The increased oxidative stress resulting from coronary artery disease increases utilization of ubiquinol, the reduced form of CoQ10, resulting in low levels of both total CoQ10 and ubiquinol. Levels of ubiquinol in those with CAD have been found to be inversely proportional to triglyceride levels.15 Diabetes causes severe depression of CoQ10 levels, and because development of CAD usually occurs slowly, diastolic heart failure is common in diabetic patients.
Other factors that contribute to atherosclerosis are smoking, inactivity and stress. The stress factor can result from an imbalance of essential fatty acids due to excess production of â€śbadâ€ť eicosanoids (hormones) that promote the â€śfight or flight responseâ€ť and which cause an exaggerated response to normal daily stress. Exaggerated stress response can result in many physiological changes that contribute to coronary artery disease, including increased adrenaline production leading to constriction of blood vessels, increased blood clotting factors, and stimulation of smooth muscle cell production.22
In addition, trans fatty acids and nutrient deficiencies, particularly deficiency in vitamin A, make it difficult for the body to produce hormones needed for dealing with stress.
Adoption of a nutrient-dense, low-carbohydrate diet with a balance of essential fatty acids can profoundly shift the physiological state to one that is anti-atherogenic, with normalized insulin and lipid levels. Such improvements in diet will not significantly reverse established diabetes or coronary artery disease, but will reduce their rate of progression. It is not unusual for those who adopt a healthy low-carbohydrate diet to experience a reduction of the TG/HDL ratio by 50 to 75 percent, indicating a dramatic decrease in insulin resistance, inflammation, and levels of small LDL particles, and further indicating reduced risk of diabetes, coronary artery disease and adverse cardiac events.28
The beneficial effects of a nutrient-dense, low-carbohydrate diet with balanced essential fatty acids is seen in the low rates of diabetes and heart disease in those who follow this type of diet, such as those in some fishing villages in Japan and Intuit natives.29,30 Autopsies have found significantly lower levels of atherosclerosis in such populations compared to neighboring populations on diets containing modern processed foods.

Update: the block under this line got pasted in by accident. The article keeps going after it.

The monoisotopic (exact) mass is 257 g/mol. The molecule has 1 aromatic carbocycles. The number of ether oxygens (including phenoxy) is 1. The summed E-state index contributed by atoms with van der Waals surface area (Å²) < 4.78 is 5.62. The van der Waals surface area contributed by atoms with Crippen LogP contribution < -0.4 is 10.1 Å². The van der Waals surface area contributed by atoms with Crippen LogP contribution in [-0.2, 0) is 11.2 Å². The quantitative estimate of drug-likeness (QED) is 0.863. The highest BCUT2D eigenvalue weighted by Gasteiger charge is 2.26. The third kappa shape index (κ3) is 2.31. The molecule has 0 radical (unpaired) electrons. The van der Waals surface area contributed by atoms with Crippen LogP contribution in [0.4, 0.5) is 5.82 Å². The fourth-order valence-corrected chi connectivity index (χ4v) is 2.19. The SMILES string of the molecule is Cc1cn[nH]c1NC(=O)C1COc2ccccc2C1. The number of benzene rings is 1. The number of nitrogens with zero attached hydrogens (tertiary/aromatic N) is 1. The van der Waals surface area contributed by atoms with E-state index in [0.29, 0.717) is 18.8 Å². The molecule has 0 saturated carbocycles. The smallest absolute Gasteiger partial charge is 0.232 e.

Cholesterol performs many important functions in the body and cholesterol levels increase with age in response to increased need. Research indicates that those with cholesterol above 240 have better brain function and live longer than those with cholesterol below the prescribed â€śhealthyâ€ť level of 200. The increased incidence of cancer observed in statin users may be due in part to reduced cholesterol levels, which result in reduced synthesis of vitamin D from sunlight.31,32 Saturated fat, which has been erroneously demonized as a cause of high cholesterol levels, does not stimulate insulin production and thus cannot cause increased cholesterol levels.22
The typical pro-atherogenic American diet has been made far worse by ill-advised government policies, which encourage increased consumption of carbohydrates and omega-6 polyunsaturated oils and discourage consumption of healthy saturated fat and protein. As a result, the majority of older people have some degree of atherosclerosis and many have coronary artery disease.
CoQ10 Deficiency and Diastolic Dysfunction
The filling phase of the heart requires more energy than the contraction phase, and is therefore more sensitive to CoQ10 deficiency. Energy starvation of the heart due to CoQ10 deficiency causes stiffening of the heart walls in the left ventricle and results in impaired filling of the heart, or diastolic dysfunction. Fatigue or lack of energy is a common symptom of diastolic dysfunction. The stiffened heart walls increase energy requirements of the heart thereby increasing CoQ10 utilization and further depleting CoQ10 reserves. A vicious cycle ensues. As diastolic dysfunction worsens, blood pressure and heart rate increase, the heart walls thicken, and pulmonary hypertension often develops. When diastolic dysfunction is sufficient to produce pulmonary congestion (that is, a damming up of blood into the lungs causing shortness of breath), congestive heart failure is said to be present. Estimates indicate that 15 percent of those under age 50 and 50 percent of those over age 70 have diastolic dysfunction, and more than half of those presenting with acute pulmonary congestion have diastolic heart failure.21